The premiere of our film, “The Tom Coleman Story” was held in Cambridge, MN, on April 22, 2017. The Richard G. Hardy Performing Arts Center has 710 seats and every chair was filled. We even had to turn away a few people, unfortunately. During the first hour of the event I showed pictures and film clips from various projects, interspersed with music from the American Swedish Institute’s Spelmanslag and the musician, Frezgi Hiskias, and his choir from Ethiopia. Tom and his children, Judy and Bill, were also on the stage and spoke about their time in Ethiopia. The show was a tribute to Tom Coleman who also turned 95 years old that weekend. The premiere event was a great success; I don’t think that I have ever experienced such joy and appreciation at a film premiere before.
I first med Tom Coleman in the small town of Mora, one hour north of Minneapolis, MN. I think it was in 2007. Our friend, Gordon Hallstrom, had asked several Swedish-Americans to meet at the home of Elwood Ostrom to share their stories about their Scandinavian heritage. That was the first time I heard Tom Coleman tell a story told in the Orsa dialect, which is quite different from proper Swedish. We became good friends and over the years I filmed Tom as he told me many stories about his background and his Swedish heritage from Orsa in Dalarna, Sweden. I used those stories in the series, “Pretty Much 100% Scandinavian.”
Whenever I met Tom he would ask if I didn’t want to film his stories from his time working as a surgeon in Ethiopia for the film series I was making about Scandinavian emigrants to the USA. He even showed me pictures of horrible injuries and diseases he had treated in Africa. I answered each time that I didn’t think those stories would fit in the film. When I finished the series in 2013, however, I felt like I needed to learn more about Tom Coleman and his stories from Africa.
I was working on a film about the oldest man to ever ski the Swedish Mora race (Vasaloppet), Allan from Flaskhall. We brought Allan to the USA to visit his relatives in Seattle, stopping over in Minnesota on our way home to Sweden. I also brought Allan to meet Tom in Cambridge. Allan, who was born in 1918, became very good friends with Tom who is only four years younger. Allan was fascinated with Tom’s ability to speak perfect Swedish even though he was not born in Sweden. They were like two teenagers laughing at each other’s jokes and comparing scars from various injuries incurred during life. Allan won, of course, since he lost his left arm in a battle with a threshing machine. It was during that visit that I decided that Tom’s story needed to be documented on film.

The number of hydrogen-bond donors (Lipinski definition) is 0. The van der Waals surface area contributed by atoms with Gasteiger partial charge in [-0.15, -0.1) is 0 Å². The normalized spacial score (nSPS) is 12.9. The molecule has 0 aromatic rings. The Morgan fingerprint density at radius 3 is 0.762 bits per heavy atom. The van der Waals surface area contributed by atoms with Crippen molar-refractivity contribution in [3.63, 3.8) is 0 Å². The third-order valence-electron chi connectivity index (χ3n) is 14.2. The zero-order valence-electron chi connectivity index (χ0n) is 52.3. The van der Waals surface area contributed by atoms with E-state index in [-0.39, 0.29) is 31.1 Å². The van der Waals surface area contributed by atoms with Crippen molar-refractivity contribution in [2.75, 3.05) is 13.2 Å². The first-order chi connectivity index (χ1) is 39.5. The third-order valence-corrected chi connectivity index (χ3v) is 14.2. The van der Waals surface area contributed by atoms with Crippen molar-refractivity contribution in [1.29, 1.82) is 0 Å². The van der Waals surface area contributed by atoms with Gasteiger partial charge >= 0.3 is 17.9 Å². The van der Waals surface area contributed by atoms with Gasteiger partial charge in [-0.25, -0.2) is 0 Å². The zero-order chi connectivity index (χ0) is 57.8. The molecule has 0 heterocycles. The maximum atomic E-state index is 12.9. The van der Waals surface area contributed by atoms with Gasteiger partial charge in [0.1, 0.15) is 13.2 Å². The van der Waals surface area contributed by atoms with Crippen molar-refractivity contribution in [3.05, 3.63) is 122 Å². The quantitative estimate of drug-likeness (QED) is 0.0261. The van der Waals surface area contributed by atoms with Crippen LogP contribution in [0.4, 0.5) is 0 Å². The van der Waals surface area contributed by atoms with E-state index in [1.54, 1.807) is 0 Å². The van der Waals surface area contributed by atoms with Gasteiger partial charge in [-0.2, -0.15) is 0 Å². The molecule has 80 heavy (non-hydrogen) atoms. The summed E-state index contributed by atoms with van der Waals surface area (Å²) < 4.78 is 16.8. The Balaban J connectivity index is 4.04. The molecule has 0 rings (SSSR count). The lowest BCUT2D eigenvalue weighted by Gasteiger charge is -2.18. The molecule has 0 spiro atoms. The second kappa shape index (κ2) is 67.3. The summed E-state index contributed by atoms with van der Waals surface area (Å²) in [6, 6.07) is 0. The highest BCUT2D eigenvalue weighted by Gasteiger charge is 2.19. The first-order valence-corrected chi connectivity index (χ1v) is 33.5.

In the three years that followed I made several visits to Minnesota and to Cambridge. I learned to know Tom’s wife, Elaine, and their children, Judy and Bill, who also have amazing stories from growing up in Ethiopia. At that time both Judy and Bill were living and working in California but flew to Minnesota to be interviewed. Judy has recently retired and moved to Cambridge to live with and help her parents. I admire the courage of the Coleman family to open up and share their lives for me and my film camera. Even if they had seen several of my films, I was still a relative stranger.
Ten years after I first met Tom Coleman we premiered “The Tom Coleman Story,” a tribute to a great man. I realized as we prepared for the premiere that Tom and his wife, Elaine, are greatly loved. People from all over the USA, Sweden and Ethiopia wanted to be a part of this tribute or send their greetings. It was a premiere with much laughter and tears of joy.
Here are a few of the comments we’ve received after the film:
“On a scale of 1 to 10, it was a 15 or 20.”
What a blessing it was to be at the “Tom Coleman Story” on Saturday. The music, testimonials, discussions and film were all superb. It was truly a day we will never forget…”
The film flows beautifully. It is an incredible film.
Many thanks to Tom, Elaine, Judy and Bill for sharing your lives and your amazing stories with us. You will always be in our thoughts.